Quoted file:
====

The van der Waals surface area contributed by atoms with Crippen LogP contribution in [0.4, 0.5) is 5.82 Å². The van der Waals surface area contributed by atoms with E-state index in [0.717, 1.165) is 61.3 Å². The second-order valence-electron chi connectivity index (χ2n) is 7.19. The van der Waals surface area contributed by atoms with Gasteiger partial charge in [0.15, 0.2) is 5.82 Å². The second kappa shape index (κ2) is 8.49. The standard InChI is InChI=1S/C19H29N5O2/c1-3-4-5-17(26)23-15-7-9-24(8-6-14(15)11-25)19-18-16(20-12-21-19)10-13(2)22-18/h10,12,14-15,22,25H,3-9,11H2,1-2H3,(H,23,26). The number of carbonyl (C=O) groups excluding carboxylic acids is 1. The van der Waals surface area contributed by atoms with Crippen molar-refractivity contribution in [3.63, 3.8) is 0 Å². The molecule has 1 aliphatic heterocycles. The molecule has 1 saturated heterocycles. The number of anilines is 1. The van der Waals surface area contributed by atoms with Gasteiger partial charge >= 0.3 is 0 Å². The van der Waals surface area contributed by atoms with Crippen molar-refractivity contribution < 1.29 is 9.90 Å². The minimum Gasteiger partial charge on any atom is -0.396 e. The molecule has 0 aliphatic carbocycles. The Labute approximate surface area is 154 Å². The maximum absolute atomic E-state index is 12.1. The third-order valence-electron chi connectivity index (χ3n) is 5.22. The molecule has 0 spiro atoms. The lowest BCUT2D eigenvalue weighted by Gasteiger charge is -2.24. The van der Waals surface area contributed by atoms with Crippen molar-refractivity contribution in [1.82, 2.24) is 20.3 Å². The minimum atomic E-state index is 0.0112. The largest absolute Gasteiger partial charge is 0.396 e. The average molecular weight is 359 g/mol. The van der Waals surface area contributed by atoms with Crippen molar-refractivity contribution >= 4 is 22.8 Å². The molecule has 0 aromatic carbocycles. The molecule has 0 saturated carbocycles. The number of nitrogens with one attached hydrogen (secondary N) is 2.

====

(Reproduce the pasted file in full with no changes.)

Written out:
The van der Waals surface area contributed by atoms with Crippen LogP contribution in [0.4, 0.5) is 5.82 Å². The van der Waals surface area contributed by atoms with E-state index in [0.717, 1.165) is 61.3 Å². The second-order valence-electron chi connectivity index (χ2n) is 7.19. The van der Waals surface area contributed by atoms with Gasteiger partial charge in [0.15, 0.2) is 5.82 Å². The second kappa shape index (κ2) is 8.49. The standard InChI is InChI=1S/C19H29N5O2/c1-3-4-5-17(26)23-15-7-9-24(8-6-14(15)11-25)19-18-16(20-12-21-19)10-13(2)22-18/h10,12,14-15,22,25H,3-9,11H2,1-2H3,(H,23,26). The number of carbonyl (C=O) groups excluding carboxylic acids is 1. The van der Waals surface area contributed by atoms with Crippen molar-refractivity contribution in [3.63, 3.8) is 0 Å². The molecule has 1 aliphatic heterocycles. The molecule has 1 saturated heterocycles. The number of anilines is 1. The van der Waals surface area contributed by atoms with Gasteiger partial charge >= 0.3 is 0 Å². The van der Waals surface area contributed by atoms with Crippen molar-refractivity contribution < 1.29 is 9.90 Å². The minimum Gasteiger partial charge on any atom is -0.396 e. The molecule has 0 aliphatic carbocycles. The Labute approximate surface area is 154 Å². The maximum absolute atomic E-state index is 12.1. The third-order valence-electron chi connectivity index (χ3n) is 5.22. The molecule has 0 spiro atoms. The lowest BCUT2D eigenvalue weighted by Gasteiger charge is -2.24. The van der Waals surface area contributed by atoms with Crippen molar-refractivity contribution in [1.82, 2.24) is 20.3 Å². The minimum atomic E-state index is 0.0112. The largest absolute Gasteiger partial charge is 0.396 e. The average molecular weight is 359 g/mol. The van der Waals surface area contributed by atoms with Crippen molar-refractivity contribution >= 4 is 22.8 Å². The molecule has 0 aromatic carbocycles. The molecule has 0 saturated carbocycles. The number of nitrogens with one attached hydrogen (secondary N) is 2.